WHAT WORKS AT OTHER FIRMS
The “Top Talent Study” provides insights into some of the benefits, perks and opportunities that are likely to be of importance to your most valuable young staff members. In addition, PCPS asked partners at some firms with particularly low turnover to what they attributed their success. Here are some of their best practices for recruiting and retention.
Line up your incentive pay programs with your firm’s strategic goals. In the race to create a place where people want to work, begin by determining your firm’s unique values and long-term goals. Then create policies and procedures that support them, says former AICPA Board Chair Leslie Murphy, group managing partner of Plante & Moran in Southfield, Mich.
This focus is important to top talent, whose “respect for [the] firm’s mission statement” is a chief reason they stay. “It’s a matter of thinking through the firm’s core philosophy and determining what people should be rewarded for,” Murphy says. “Is their compensation commensurate with their overall contribution to the firm?” Does it appropriately reward recruiting, mentoring “and other nonfinancial areas?”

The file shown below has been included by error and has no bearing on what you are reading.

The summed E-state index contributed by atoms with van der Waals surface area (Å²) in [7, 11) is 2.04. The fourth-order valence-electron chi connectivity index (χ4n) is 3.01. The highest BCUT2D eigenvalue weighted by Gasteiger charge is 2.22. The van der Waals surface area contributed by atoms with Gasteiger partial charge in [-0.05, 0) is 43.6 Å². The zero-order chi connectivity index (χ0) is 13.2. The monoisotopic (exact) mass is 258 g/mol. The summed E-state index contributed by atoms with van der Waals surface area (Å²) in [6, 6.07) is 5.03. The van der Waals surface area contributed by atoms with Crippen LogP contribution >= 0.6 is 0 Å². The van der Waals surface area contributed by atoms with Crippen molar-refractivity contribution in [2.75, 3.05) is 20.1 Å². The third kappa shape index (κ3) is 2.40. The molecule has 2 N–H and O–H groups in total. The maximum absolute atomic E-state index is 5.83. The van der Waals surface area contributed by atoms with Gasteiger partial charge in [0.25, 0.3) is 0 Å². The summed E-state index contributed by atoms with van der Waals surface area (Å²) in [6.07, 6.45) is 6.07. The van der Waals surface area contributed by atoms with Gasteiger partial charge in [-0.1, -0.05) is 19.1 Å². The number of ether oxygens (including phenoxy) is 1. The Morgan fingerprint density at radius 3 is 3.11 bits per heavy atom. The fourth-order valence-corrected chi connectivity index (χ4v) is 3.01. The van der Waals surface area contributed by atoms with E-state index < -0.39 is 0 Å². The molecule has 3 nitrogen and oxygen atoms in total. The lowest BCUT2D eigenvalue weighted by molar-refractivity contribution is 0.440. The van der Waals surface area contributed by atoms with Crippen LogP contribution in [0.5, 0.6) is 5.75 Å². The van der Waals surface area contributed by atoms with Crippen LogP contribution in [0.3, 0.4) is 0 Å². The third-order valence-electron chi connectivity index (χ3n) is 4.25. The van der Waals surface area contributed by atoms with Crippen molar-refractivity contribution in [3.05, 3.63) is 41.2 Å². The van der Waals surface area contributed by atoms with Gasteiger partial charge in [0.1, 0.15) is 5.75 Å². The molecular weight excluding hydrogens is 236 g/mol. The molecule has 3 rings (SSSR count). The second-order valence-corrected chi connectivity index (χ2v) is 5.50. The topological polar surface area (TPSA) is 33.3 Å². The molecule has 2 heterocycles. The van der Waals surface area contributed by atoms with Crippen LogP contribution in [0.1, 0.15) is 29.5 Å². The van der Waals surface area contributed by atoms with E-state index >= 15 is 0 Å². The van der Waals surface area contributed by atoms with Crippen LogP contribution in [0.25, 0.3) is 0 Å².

The program needn’t be elaborate to be effective. It can address simple issues such as whether this person is a good technician, relates well to clients and gets along well with other firm members, she says.
Understand what matters to your staff. “Staff members today want more quality time,” says Herb Schoenfeld, managing partner of Schoenfeld Mendelsohn Goldfarb in Woodbury, N.Y. He points out that while people used to be willing to work overtime for just pay, for instance, today many “want comp time and more vacation.” Once firm leaders determine their own strategic goals, they should consider what incentives will motivate their staff to achieve them. The answers may be different at each firm; it’s worth asking staff in order to find out.
Provide a clear career path. “Understanding the next step is important to getting ahead,” Murphy notes. “We always try to paint staff a picture of what happens next.” You can create your own career paths and competency assessment continuums or adapt a resource such as the AICPA Competency Self-Assessment Tool (CAT) for your own needs ( www.cpa2biz.com/CS2000/Products/CPA2BIZ/AICPA+Competency+SelfAssessment+Tool.htm ).